The most disturbing thing about this being widely reported as important news is that we're currently in the middle of The Great Immigration Debate. We already have this fear that people are sneaking into this country to steal jobs from God-fearing white Americans (who are lining up to pick apples and wash dishes, I know), and that if we let our guard down for one second, someone will blow something up and the terrorists will win.
(We'll skip the fact that it was a couple of God-fearing white Americans who blew up the Federal Building in Oklahoma, because if we don't, the terrorists will win.)
Here's what I think will happen as the population starts to take on a more even ethnic distribution. I think that whites will finally start to notice that the people in power – at all levels of government, in the business world, among their associates at health clubs and country clubs – no longer look like the people they see when they go shopping, to the movies, to baseball games, and everywhere else.
Will we do anything with that realization? I'm not optimistic. But I am hopeful.
If you watch a lot of TV, you think crime in general is higher than it is, and violent crime in particular is many times higher than it actually is; you think your family secretly hates you, your friends are out to get you, and your co-workers talk behind your back; you think the air, the water, the plants, the city streets are all dangerous.
In fact, you're pretty sure that the only think you can safely do is continue to sit in front of the TV.
This, essentially, is George Gerbner's mean world hypothesis. It's based in a fair amount of fact, actually. Gerbner and his study team went out with a survey, asked people their level of use of various media (what they watch, read, or listen to, and for how long each day) and then basically quizzed them on statistics like crime and water toxicity and the like.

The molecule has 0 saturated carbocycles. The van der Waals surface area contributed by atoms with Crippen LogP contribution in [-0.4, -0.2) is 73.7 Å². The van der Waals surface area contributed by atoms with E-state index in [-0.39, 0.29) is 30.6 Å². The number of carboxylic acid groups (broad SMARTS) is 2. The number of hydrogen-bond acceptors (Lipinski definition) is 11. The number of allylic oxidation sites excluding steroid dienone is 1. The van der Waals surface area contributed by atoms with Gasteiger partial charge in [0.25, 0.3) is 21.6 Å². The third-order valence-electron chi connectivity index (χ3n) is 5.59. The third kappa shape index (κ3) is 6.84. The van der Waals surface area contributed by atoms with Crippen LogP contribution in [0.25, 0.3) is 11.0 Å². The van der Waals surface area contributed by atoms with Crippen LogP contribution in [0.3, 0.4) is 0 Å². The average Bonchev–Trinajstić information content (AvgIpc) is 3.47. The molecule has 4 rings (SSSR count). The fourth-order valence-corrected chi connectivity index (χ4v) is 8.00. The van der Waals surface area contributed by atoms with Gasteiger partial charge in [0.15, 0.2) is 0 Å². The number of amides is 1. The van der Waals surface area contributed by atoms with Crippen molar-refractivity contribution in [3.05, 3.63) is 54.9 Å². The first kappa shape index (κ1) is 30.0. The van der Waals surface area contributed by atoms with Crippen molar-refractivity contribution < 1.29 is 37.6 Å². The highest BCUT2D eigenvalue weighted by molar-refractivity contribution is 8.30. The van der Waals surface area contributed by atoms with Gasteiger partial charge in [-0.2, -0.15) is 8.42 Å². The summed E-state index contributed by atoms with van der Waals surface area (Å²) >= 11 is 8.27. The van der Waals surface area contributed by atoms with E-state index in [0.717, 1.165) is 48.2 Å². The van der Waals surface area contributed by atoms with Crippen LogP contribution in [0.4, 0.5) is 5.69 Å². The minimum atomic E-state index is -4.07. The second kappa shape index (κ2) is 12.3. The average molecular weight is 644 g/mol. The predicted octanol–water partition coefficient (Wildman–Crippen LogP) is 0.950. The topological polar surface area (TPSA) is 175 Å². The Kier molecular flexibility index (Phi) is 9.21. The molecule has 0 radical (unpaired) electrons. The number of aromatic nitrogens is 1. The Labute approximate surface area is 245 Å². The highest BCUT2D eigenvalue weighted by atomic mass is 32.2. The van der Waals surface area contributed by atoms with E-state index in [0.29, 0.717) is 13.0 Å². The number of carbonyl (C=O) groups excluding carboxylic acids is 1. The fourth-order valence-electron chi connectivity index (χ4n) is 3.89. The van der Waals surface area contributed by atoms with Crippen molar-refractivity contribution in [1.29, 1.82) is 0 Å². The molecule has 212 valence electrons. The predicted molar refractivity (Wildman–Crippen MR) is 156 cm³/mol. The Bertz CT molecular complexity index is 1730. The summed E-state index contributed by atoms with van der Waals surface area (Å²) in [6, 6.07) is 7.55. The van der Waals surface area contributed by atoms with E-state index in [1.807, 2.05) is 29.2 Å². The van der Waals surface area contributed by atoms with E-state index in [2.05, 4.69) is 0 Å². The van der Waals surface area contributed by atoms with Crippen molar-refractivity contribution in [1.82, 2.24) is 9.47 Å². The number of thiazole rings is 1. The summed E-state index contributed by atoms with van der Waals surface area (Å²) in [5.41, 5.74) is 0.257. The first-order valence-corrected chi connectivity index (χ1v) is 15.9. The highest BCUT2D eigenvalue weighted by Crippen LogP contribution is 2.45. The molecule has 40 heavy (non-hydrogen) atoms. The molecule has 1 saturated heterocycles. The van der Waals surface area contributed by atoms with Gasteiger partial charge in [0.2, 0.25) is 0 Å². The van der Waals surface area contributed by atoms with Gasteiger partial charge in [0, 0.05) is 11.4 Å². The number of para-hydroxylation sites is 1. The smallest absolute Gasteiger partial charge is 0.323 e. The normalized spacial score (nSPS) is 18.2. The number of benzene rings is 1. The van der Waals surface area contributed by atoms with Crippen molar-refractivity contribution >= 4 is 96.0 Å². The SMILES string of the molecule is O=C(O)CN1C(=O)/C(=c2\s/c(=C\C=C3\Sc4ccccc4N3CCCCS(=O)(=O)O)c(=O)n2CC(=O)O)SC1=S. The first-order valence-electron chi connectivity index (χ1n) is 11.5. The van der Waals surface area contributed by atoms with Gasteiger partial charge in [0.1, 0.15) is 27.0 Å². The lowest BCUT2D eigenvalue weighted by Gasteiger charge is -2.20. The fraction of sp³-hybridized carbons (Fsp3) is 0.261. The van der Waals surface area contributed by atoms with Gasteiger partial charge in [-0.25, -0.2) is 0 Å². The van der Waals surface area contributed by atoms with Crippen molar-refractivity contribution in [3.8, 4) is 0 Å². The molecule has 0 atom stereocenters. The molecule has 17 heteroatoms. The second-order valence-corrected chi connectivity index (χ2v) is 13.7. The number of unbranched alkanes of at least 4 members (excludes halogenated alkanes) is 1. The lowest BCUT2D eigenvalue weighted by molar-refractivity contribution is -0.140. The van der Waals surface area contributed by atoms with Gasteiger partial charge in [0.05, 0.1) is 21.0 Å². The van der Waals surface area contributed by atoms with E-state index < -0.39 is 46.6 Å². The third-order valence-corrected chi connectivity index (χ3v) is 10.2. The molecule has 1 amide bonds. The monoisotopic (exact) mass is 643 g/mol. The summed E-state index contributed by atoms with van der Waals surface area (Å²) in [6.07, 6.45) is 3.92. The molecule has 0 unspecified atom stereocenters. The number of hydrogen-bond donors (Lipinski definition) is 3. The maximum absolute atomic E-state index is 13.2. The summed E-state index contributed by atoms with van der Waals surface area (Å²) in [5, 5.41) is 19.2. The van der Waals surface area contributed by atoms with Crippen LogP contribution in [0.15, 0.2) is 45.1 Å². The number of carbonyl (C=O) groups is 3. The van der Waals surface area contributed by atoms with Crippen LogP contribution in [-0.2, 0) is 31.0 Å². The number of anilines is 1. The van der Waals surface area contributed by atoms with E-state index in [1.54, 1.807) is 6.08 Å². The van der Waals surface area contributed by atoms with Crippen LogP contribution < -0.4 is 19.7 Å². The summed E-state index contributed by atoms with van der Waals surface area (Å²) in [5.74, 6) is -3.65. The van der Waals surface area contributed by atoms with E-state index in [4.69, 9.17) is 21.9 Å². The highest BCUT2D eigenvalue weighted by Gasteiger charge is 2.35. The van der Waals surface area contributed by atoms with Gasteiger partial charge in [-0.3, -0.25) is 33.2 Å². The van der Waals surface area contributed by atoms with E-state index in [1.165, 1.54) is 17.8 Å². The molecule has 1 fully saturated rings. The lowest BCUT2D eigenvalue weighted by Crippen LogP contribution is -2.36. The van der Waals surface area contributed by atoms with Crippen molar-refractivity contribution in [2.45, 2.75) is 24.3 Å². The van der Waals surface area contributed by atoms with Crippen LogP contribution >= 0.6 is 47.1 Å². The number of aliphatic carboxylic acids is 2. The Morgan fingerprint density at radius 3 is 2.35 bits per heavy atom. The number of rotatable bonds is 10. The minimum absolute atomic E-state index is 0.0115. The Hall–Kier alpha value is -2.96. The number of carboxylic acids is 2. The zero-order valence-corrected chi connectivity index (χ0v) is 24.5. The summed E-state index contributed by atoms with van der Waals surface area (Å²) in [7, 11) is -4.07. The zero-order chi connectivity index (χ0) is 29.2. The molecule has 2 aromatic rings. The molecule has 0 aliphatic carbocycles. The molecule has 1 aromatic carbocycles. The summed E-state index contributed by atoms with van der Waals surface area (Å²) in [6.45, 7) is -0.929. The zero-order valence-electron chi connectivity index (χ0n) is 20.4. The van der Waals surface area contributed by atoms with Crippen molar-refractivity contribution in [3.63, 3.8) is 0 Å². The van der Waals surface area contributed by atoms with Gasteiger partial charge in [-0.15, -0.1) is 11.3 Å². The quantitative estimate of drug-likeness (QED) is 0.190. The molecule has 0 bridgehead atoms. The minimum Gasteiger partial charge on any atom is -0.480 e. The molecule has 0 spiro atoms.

And, lo and behold, the less you go out into the world, the scarier a place you think it is. It's a vicious cycle, really, because it's hard to spend more time in your house while consuming less media. The windows only need so much washing, the woodwork only so much dusting.
This is a list of things I did on Monday that definitely could have killed me, but clearly did not.
Got out of bed, cooked breakfast, drove to work, drank water, drank coffee, sat in front of a computer screen, talked on a cell phone, drove home from work, ate lunch at a restaurant, walked nearly two miles into downtown, rode an elevator, drank iced tea, met strangers at a meeting, walked nearly two miles on the way back home, climbed stairs, breathed air indoors, breathed air outdoors, ate dinner, ate microwaved popcorn, read from a collection of hardcover fiction.
The world is definitely not so scary a place. Make sure you get outside before the frostbite settles in (just kidding. About the frostbite, I mean).
It's a little dreary out, but I took the walk downtown this morning. On the way, I was joined for a couple of blocks by a gentleman, perhaps in his mid-to-late-60s, clearly either drunk or high, who had been caught in the early-morning storm (you could tell because he was soaking wet).
He was singing one line from the Steve Miller Band's "The Joker" over and over, and he asked me if I had heard the song "The Great Pretender," which of course I had.
"That's what I am, the great pretender," he said.
He asked me to pick a number between one and ten in my head, and just be honest with him. I chose six.
"Is it an odd number?"
"No," I said, knowing I left him with five to pick from.
"Eight," he said, authoritatively.
"Not that one; you've got four left."
"Four?" he tried.
"Sorry. I'll give you three more guesses."
"Six," he finally got. "Let's try again."
This time I picked three.
"Is it an odd number?"
"Yes," I told him.
"I'm getting strong vibes on two numbers."
"Oh? Which two?" I asked.
"Three and five."
"Well," I said, "It is one of those. But which one?"
"Five," he said, very sure of himself.
"No, I went with three this time."
"Well," he said, "whatever you do today, make sure you have a fantastic day."
"That's my only goal today, sir," I told him. "You do the same."